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Predictive ecology of global species extinction risk for conservation (PRESERVATION)
Start date: Mar 1, 2013, End date: Aug 14, 2015 PROJECT  FINISHED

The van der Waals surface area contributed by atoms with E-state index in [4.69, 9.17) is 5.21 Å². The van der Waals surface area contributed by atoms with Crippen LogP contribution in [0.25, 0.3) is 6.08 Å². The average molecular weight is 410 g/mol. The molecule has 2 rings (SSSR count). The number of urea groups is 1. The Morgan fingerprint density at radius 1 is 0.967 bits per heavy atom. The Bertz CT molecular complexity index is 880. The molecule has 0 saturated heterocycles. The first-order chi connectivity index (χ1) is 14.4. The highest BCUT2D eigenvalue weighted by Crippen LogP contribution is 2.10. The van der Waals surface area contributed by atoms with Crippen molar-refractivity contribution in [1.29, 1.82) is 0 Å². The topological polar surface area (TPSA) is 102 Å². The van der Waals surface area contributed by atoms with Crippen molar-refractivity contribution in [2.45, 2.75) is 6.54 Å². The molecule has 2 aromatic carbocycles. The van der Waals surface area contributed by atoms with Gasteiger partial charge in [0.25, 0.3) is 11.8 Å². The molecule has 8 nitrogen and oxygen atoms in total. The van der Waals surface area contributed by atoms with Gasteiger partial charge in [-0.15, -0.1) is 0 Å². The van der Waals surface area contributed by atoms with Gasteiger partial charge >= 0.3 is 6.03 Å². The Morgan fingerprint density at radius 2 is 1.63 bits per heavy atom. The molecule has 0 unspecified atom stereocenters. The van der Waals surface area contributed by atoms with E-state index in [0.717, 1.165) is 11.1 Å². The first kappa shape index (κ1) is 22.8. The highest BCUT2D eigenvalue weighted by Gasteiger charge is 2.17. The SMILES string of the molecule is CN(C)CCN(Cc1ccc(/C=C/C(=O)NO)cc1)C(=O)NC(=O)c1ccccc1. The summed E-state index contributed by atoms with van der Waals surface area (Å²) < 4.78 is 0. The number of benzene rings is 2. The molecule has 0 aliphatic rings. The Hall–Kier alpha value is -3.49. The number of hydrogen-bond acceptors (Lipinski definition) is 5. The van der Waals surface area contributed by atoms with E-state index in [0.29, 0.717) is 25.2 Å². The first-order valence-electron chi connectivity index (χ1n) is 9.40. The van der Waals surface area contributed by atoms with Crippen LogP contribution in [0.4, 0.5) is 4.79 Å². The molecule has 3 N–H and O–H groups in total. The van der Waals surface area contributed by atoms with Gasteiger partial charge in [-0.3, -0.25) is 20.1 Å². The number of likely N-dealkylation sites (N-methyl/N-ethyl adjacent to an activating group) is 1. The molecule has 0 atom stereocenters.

While there is no doubt that biodiversity is seriously at risk across the globe, there are considerable gaps in the geographical and taxonomical coverage of existing knowledge on species at risk. Thus, one of the most pressing issues currently facing the global conservation community is how to efficiently predict which species are most at risk, while the information at hand is often incomplete, and concentrate the limited resources available on those priority species. It is thus urgently needed to test if existing knowledge that has been accumulated for a particular species in a particular region can be used effectively to predict extinction risks of other species in other regions. This project aims to develop predictive models of species extinction risk and test the interregional applicability of the developed models globally. Waterbirds will be used as the study species because both population count data and information on species characteristics and habitats are available for most species across the globe. Thus, focusing on waterbirds would provide a rare opportunity to estimate extinction risks in different regions and for over 700 different species, and test the effects of different predictors on the estimated extinction risks across the globe. The project consists of three steps: (1) estimating the extinction risk for waterbird species using hierarchical Bayesian models, (2) developing models to predict extinction risks in each region, (3) cross-validating models between different regions and exploring factors that explain the difference in model performance among regions. This project will represent the first global-scale scientific effort to estimate the extinction risk for waterbird species with a dataset derived from a systematic survey. More importantly, the project aims to establish a novel predictive framework for assessing species extinction risks and provide a breakthrough to tackle the lack of information on global biodiversity status.
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